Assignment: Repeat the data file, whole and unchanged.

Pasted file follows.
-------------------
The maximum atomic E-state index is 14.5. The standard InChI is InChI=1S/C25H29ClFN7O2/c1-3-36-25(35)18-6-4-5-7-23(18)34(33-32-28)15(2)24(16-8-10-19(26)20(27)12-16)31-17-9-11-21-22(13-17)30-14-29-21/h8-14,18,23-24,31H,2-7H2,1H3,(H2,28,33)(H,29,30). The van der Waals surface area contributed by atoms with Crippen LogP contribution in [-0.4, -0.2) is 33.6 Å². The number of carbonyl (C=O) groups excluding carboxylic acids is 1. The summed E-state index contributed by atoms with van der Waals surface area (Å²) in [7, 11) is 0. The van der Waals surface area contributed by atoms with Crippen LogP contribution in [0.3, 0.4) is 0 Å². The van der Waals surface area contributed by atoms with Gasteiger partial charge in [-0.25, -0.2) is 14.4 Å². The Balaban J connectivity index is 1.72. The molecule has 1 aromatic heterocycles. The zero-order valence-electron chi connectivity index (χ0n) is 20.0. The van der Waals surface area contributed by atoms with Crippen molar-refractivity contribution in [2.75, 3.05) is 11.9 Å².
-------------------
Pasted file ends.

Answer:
The maximum atomic E-state index is 14.5. The standard InChI is InChI=1S/C25H29ClFN7O2/c1-3-36-25(35)18-6-4-5-7-23(18)34(33-32-28)15(2)24(16-8-10-19(26)20(27)12-16)31-17-9-11-21-22(13-17)30-14-29-21/h8-14,18,23-24,31H,2-7H2,1H3,(H2,28,33)(H,29,30). The van der Waals surface area contributed by atoms with Crippen LogP contribution in [-0.4, -0.2) is 33.6 Å². The number of carbonyl (C=O) groups excluding carboxylic acids is 1. The summed E-state index contributed by atoms with van der Waals surface area (Å²) in [7, 11) is 0. The van der Waals surface area contributed by atoms with Crippen LogP contribution in [0.3, 0.4) is 0 Å². The van der Waals surface area contributed by atoms with Gasteiger partial charge in [-0.25, -0.2) is 14.4 Å². The Balaban J connectivity index is 1.72. The molecule has 1 aromatic heterocycles. The zero-order valence-electron chi connectivity index (χ0n) is 20.0. The van der Waals surface area contributed by atoms with Crippen molar-refractivity contribution in [2.75, 3.05) is 11.9 Å².